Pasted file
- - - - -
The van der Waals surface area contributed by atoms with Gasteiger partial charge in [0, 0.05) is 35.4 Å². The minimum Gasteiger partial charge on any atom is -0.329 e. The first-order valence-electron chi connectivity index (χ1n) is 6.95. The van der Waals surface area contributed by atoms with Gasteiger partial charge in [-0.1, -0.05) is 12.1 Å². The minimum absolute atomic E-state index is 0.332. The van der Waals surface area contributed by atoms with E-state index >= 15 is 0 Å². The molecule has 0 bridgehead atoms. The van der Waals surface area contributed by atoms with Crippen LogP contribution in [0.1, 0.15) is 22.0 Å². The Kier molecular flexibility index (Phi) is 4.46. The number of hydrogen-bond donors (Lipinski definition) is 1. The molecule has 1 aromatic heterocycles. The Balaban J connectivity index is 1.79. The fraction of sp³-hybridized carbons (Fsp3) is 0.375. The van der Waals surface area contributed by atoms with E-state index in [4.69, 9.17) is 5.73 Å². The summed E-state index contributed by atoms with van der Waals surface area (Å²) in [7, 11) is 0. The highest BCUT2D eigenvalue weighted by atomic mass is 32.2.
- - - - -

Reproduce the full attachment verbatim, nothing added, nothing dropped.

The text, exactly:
The van der Waals surface area contributed by atoms with Gasteiger partial charge in [0, 0.05) is 35.4 Å². The minimum Gasteiger partial charge on any atom is -0.329 e. The first-order valence-electron chi connectivity index (χ1n) is 6.95. The van der Waals surface area contributed by atoms with Gasteiger partial charge in [-0.1, -0.05) is 12.1 Å². The minimum absolute atomic E-state index is 0.332. The van der Waals surface area contributed by atoms with E-state index >= 15 is 0 Å². The molecule has 0 bridgehead atoms. The van der Waals surface area contributed by atoms with Crippen LogP contribution in [0.1, 0.15) is 22.0 Å². The Kier molecular flexibility index (Phi) is 4.46. The number of hydrogen-bond donors (Lipinski definition) is 1. The molecule has 1 aromatic heterocycles. The Balaban J connectivity index is 1.79. The fraction of sp³-hybridized carbons (Fsp3) is 0.375. The van der Waals surface area contributed by atoms with E-state index in [4.69, 9.17) is 5.73 Å². The summed E-state index contributed by atoms with van der Waals surface area (Å²) in [7, 11) is 0. The highest BCUT2D eigenvalue weighted by atomic mass is 32.2.